To support and as an adjunct to these requirements, the MSc OR is also designed to meet the needs of students who are, or who aspire to be, employed as managers and as sector influencers in the wide subject area of OR.  There are many currently working in the sector that have long-term experience and are seeking validation and evidence of this through the achievement of postgraduate qualification. In particular, applied postgraduate programmes and awards are considered to be the most desirable and required awards by companies and employers.  Industry also requires, because of the growing inter-relationship and blurred boundaries between the various elements, and the constant development of new risks and the need to mitigate them; the development of organisational and individual capability and knowledge across a range of contributing areas.   Therefore, this programme is designed to educate those with a specialist interest in the following areas and sub-disciplines:

...

http://buckssecurity.wordpress.com/2014/04/15/msc-organisational-resilience-loading-up/

CIO — It's hard to resist the sparkly nirvana that big data, leveraged appropriately, promises to those who choose to embrace it. You can transform your business, become more relevant to your customers, increase your profits and target efficiencies in your market all by simply taking a look at the data you probably already have in your possession but have been ignoring due to a lack of qualified talent to glean value from it.

Enter the data scientist — arguably one of the hottest jobs on the market. The perfect candidate is a numbers whiz and savant at office politics who plays statistical computing languages like a skilled pianist. But it can be hard to translate that ideal into an actionable job description and screening criteria.

This article explains several virtues to look for when identifying suitable candidates for an open data scientist position on your team. It also notes some market dynamics when it comes to establishing compensation packages for data scientists.

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http://www.cio.com/article/751478/4_Qualities_to_Look_for_in_a_Data_Scientist

Computerworld — The IT response to Heartbleed is almost as scary as the hole itself. Patching it, installing new certificates and then changing all passwords is fine as far as it goes, but a critical follow-up step is missing. We have to fundamentally rethink how the security of mission-critical software is handled.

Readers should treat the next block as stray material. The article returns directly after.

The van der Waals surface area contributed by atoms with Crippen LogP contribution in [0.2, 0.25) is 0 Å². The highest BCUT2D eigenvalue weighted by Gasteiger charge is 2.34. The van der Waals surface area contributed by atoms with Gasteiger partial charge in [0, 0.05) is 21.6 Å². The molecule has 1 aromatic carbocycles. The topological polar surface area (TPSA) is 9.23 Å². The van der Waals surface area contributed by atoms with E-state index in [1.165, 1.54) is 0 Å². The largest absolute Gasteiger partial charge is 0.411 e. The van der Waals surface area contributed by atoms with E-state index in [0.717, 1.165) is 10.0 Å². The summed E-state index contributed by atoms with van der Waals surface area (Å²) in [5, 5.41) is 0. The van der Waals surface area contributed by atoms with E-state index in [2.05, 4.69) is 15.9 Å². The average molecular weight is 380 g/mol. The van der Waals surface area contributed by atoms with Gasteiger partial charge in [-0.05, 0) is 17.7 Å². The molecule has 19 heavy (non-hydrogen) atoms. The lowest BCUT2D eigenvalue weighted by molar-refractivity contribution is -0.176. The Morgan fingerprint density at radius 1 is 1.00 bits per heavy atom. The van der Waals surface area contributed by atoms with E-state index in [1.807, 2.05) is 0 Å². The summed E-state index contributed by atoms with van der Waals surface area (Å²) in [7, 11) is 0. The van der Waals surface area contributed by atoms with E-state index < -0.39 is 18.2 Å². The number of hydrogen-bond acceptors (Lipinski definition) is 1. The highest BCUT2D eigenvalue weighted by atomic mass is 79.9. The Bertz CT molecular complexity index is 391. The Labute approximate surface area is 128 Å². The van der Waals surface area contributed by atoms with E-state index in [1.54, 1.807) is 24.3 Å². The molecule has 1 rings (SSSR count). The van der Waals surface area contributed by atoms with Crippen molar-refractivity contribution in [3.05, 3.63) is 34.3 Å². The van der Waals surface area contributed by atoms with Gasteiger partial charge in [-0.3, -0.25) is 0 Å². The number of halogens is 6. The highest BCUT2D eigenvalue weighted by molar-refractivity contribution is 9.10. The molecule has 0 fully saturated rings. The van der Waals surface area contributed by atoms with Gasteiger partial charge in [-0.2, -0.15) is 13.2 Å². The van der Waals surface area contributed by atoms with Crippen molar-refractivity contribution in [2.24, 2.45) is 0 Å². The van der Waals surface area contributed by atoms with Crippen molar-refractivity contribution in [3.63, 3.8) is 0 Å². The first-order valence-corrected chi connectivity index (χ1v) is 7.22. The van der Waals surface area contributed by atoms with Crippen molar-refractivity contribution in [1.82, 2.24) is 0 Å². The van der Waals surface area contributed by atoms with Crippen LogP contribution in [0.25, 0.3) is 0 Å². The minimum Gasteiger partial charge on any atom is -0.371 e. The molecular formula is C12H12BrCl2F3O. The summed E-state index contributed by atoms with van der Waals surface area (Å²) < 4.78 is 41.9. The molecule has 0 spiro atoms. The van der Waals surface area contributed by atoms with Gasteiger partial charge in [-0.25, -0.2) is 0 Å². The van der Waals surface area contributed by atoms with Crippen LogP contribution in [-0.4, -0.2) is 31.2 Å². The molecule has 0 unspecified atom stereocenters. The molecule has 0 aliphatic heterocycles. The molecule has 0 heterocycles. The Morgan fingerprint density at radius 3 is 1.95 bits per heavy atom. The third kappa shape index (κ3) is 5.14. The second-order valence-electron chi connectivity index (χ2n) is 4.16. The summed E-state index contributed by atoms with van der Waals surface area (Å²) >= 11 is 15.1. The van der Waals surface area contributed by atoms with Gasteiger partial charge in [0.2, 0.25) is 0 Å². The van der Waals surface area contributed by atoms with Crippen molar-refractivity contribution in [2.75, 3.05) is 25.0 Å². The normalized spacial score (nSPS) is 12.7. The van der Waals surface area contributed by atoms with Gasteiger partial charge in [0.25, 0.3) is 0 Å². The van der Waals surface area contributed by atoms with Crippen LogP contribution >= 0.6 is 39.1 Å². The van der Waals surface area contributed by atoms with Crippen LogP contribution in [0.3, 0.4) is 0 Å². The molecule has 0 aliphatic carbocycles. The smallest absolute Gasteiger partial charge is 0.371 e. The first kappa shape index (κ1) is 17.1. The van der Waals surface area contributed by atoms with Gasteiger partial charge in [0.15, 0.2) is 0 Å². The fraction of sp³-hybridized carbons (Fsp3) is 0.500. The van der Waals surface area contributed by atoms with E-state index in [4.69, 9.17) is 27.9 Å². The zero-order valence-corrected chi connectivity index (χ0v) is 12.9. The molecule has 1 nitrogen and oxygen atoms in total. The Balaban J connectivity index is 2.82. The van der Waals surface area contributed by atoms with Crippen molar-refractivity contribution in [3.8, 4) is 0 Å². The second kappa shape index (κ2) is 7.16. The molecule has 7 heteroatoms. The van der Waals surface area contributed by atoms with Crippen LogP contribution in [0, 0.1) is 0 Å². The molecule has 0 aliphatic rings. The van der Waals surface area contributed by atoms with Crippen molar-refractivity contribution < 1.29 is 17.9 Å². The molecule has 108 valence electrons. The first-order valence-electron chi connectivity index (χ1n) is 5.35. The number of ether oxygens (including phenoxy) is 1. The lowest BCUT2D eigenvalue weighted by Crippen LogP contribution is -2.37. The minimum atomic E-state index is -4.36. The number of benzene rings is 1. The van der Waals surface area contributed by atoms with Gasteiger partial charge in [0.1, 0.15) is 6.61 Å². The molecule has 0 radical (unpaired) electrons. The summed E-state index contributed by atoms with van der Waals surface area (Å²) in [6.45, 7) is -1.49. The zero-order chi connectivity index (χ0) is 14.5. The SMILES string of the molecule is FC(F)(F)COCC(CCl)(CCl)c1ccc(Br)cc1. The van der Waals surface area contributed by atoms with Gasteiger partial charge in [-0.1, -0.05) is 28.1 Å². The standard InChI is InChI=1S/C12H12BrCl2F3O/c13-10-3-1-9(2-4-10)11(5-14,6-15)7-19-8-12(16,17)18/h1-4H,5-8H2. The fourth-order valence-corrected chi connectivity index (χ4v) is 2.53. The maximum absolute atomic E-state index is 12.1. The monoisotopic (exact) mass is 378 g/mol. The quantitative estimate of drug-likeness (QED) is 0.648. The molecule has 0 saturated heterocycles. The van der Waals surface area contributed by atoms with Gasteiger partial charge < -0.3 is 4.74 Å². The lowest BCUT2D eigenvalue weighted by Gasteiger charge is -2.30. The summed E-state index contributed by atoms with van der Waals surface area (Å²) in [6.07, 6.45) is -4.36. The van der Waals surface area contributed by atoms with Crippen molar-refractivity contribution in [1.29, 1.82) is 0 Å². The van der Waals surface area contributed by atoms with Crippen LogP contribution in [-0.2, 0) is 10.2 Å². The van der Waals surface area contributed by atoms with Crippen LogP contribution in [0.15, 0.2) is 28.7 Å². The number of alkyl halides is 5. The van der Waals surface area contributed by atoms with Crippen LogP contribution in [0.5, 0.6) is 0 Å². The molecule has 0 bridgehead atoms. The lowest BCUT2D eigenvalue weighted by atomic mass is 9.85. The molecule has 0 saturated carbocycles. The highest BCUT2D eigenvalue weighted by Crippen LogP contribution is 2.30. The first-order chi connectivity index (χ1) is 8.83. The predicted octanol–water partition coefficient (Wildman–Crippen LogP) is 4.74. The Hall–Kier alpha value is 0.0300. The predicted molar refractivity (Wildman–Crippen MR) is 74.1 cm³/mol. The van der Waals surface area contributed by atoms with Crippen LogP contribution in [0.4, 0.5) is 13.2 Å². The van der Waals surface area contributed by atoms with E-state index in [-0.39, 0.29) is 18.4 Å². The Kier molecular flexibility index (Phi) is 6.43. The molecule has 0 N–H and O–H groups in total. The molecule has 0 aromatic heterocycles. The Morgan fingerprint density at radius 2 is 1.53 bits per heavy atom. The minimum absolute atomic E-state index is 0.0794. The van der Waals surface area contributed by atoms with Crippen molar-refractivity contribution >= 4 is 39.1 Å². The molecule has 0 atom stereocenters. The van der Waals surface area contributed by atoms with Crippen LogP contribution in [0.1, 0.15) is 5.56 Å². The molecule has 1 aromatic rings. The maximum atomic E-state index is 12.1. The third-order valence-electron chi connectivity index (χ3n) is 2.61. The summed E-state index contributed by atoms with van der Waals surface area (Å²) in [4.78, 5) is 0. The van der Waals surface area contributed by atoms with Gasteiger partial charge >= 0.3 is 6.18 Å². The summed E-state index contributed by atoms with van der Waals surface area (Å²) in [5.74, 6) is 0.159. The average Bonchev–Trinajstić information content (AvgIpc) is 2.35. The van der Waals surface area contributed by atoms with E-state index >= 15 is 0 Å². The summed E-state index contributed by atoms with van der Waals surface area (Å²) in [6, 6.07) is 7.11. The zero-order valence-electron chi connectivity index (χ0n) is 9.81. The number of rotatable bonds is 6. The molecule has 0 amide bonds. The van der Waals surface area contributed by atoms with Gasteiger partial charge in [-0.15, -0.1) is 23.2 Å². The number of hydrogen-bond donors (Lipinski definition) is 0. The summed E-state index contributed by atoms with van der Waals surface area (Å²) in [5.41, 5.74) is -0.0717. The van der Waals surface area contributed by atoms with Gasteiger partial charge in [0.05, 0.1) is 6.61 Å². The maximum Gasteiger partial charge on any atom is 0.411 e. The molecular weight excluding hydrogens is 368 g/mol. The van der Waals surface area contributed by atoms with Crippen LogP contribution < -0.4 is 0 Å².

Viewed properly, Heartbleed is a gift to IT: an urgent wake-up call to fundamental problems with how Internet security is addressed. If the call is heeded, we could see major improvements. If the flaw is just patched and then ignored, we're doomed. (I think we've all been doomed for years, but now I have more proof.)

Let's start with how Heartbleed happened. It was apparently created accidentally two years ago by German software developer Robin Seggelmann. In an interview with the Sydney Morning Herald, Seggelmann said, "I was working on improving OpenSSL and submitted numerous bug fixes and added new features. In one of the new features, unfortunately, I missed validating a variable containing a length."

...

http://www.cio.com/article/751504/With_Heartbleed_IT_Leaders_Are_Missing_the_Point

So what will you choose: public cloud, private cloud – or perhaps a solution in between? The flexibility and scalability of the cloud have also made it well suited to partial use, namely the hybrid cloud solution. Those who can’t quite make up their mind can have as much or as little of the cloud as suits them. However, it’s better still to approach this resource with a clear IT strategy in mind and to make a hybrid cloud solution a deliberate choice, rather than a vague default. Here are two possibilities that could drive a hybrid cloud decision.

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http://www.opscentre.com.au/blog/successfully-sitting-on-the-fence-with-hybrid-cloud/

IDG News Service (San Francisco Bureau) — Canada's tax authority and a popular British parenting website both lost user data after attackers exploited the Heartbleed SSL vulnerability, they said Monday.

The admissions are thought to be the first from websites that confirm data loss as a result of Heartbleed, which was first publicized last Tuesday. The flaw existed in Open SSL, a cryptographic library used by thousands of websites to enableA encryption, and was quickly labeled one of the most serious security vulnerabilities in years.

The Canada Revenue Agency (CRA) blocked public access to its online services last Tuesday in reaction to the announcement, but that wasn't fast enough to stop attackers from stealing information, it said on its website.

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http://www.cio.com/article/751475/First_sites_admit_data_loss_through_Heartbleed_attacks

IDG News Service (Washington, D.C., Bureau) — More U.S. Internet users report they have been victims of data breach, while 80 percent want additional restrictions against sharing of online data, according to two surveys released Monday.

While nearly half of all U.S. Internet users avoid at least one type of online service because of privacy concerns, according to a survey by marketing research firm GfK, 18 percent reported as of January that important personal information was stolen from them online, a poll from the Pew Research Center's Internet and American Life Project found. That's an increase from 11 percent last July.